>> recursion, infinity) should be considered as _non-logical_ .
>>
>> The reason is quite simple: in the language L of FOL (i.e. there's no
>> non-logical symbol), one can not express infinity: one can express
>> "All", "There exists one" but one simply can't express infinity.
>>
>> Hence _infinity must necessarily be a non-logical concept_ . Hence the
>> concept such the "natural numbers" can not be part of logical reasoning
>> as Godel and others after him have _wrongly believed_ .
>>
>> Because if we do accept infinity as part of a logical reasoning,
>> we may as well accept _infinite formulas_ and in such case it'd
>> no longer be a human kind of reasoning.
>>

>
> I see, you maintain the known prejudice that the infinite is non
> logical? hmmm... anyhow this is just an unbacked statement.

I did; you just don't recognize it apparently: my "The reason is quite
simple:" paragraph.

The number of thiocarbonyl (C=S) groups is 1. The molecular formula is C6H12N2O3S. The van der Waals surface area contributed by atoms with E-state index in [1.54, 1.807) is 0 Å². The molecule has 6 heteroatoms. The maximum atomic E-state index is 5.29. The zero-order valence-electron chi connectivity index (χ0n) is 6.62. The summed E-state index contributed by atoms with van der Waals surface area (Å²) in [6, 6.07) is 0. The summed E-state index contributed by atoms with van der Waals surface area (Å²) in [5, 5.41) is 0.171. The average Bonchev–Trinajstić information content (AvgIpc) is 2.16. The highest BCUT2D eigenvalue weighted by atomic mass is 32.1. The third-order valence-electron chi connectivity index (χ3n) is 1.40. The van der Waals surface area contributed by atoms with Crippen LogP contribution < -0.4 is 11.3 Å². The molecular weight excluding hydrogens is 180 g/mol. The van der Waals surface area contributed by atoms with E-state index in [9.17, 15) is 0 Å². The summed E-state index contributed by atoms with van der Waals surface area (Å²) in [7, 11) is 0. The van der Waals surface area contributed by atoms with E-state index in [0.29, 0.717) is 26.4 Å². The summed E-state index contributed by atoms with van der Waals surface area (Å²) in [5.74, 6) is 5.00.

> I don't see any problem between infinity and logic,

Well, then, why don't you express infinity with purely logical
symbols, for us all in the 2 fora to see? Seriously, that would
be a great achievement!

> also I do maintain that
> logic with _infinite formulas_ *is* indeed logic, anyhow.

Anyway, First Order _Logic_ does _not_ admit _infinite formulas_ !

--
----------------------------------------------------
There is no remainder in the mathematics of infinity.

NYOGEN SENZAKI
----------------------------------------------------

Date Subject Author
5/26/13 Zaljohar@gmail.com
5/26/13 namducnguyen
5/26/13 Zaljohar@gmail.com
5/26/13 namducnguyen
5/26/13 Peter Percival
5/26/13 namducnguyen
5/26/13 Peter Percival
5/26/13 namducnguyen
5/26/13 Zaljohar@gmail.com
5/28/13 Charlie-Boo
5/28/13 Charlie-Boo
5/26/13 Zaljohar@gmail.com